Click play on the video player above to view this week’s special episode, the latest installment of our year-long weekly celebration of the firm’s 70th anniversary.
Throughout the course of his nearly 50-year legal career, retired McAfee & Taft attorney Pete Van Dyke was known for being many things: a JAG officer, nationally recognized labor law practitioner, administrative law judge, adjunct professor of law, volunteer arbitrator and mediator, and, perhaps most importantly, a mentor and role model.
“Pete treats every human being that he meets — whether that’s a lawyer or a staff member or an opposing counsel — with absolute respect, and he is always composed,” said Paul Ross. “In fact, he used to tell us that no problem could not be solved, and he always encouraged us to spend our energy thinking about how to solve a problem instead of looking backwards in anger or frustration at how the problem came to be. And that is how I practice still to this day, and how I encourage people that work with me to practice. And it is probably the most important thing anyone has taught me about practicing law.”
What even some of his closest colleagues didn’t know about Pete — at least until he was preparing to retire at the end of 2017 — was that he was also a poet. Pete’s hidden talent was revealed when he gifted a collection of his poems that he kept in his desk to a fellow labor and employment colleague whom he had mentored over the years.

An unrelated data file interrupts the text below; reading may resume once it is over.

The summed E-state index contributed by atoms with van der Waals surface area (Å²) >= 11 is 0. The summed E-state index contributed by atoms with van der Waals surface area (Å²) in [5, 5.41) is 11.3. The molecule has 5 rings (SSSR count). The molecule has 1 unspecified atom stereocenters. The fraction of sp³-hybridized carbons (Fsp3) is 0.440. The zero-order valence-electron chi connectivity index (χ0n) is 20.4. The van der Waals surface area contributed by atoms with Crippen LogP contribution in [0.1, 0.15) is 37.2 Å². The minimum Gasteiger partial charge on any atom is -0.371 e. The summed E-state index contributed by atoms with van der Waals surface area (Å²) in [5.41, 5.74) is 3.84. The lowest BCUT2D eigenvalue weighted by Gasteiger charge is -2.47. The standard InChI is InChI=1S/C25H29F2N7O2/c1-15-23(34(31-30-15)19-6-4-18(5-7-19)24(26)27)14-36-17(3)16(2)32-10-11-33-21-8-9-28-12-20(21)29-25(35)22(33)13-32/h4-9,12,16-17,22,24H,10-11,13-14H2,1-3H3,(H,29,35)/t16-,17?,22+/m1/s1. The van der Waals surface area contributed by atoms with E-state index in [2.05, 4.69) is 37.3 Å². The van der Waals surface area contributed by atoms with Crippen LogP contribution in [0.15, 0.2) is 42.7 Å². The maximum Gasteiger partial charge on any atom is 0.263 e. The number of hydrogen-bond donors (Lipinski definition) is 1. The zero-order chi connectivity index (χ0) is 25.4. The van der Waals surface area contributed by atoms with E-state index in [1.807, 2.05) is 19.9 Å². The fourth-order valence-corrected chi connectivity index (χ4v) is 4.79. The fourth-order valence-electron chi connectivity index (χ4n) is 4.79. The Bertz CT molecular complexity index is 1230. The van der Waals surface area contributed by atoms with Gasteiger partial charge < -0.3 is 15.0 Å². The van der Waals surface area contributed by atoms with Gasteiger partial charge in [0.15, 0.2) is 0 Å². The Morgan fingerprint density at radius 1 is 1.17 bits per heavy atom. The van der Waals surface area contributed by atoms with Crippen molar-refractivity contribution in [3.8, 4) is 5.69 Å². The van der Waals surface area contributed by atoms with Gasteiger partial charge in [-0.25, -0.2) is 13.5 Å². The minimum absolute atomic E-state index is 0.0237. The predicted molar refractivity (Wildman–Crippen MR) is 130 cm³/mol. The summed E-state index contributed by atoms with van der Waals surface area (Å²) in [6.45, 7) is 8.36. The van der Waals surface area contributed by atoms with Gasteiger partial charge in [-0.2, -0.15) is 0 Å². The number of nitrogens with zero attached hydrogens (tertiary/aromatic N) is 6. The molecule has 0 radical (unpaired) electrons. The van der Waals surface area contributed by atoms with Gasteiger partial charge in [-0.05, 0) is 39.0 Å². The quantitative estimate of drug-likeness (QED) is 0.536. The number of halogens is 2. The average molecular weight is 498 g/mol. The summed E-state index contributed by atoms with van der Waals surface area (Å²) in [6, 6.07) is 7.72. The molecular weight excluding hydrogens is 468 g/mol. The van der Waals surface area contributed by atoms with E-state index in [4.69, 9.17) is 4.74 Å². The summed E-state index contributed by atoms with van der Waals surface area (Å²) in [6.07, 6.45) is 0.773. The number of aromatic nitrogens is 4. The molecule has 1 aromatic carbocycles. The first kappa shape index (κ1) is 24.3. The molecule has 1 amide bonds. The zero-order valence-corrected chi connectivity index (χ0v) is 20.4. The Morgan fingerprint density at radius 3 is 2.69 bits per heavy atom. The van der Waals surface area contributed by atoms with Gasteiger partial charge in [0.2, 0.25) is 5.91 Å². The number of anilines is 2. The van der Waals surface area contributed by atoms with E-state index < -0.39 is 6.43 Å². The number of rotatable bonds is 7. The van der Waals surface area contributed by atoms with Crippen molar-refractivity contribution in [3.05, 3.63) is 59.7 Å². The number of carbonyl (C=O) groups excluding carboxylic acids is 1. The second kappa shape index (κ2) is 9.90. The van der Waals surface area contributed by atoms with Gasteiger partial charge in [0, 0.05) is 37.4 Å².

“He was my teacher, my mentor, probably my strongest advocate for a period of time,” said Natalie Ramsey. “I practiced with him for years, and I know him to be a man who had his priorities in order. He had great faith, he was a very strong family man, and he was a very dignified practitioner. But he was also a poet, and I never knew it. And so he brought me this folder full of poems that he had written over the years and said, ‘Keep these. You know, they might make you feel better on a hard day.”
And they did. Especially this one.
God places people in our lives
To help us on life’s path.
Sometimes people come and go,
But some for a lifetime last.
Each one’s a special gift from God.
But this we might not know.
Some are difficult at best.
But those cause us to grow.
Lord, help me to see your hand in all –
Those things I see as bad
And reflect on all the gifts from you
And all the joys I’ve had.
For in the short it’s hard to tell
Why things are as they are,
But I know I’ll trust in God
Safe within His care.
— Peter Van Dyke —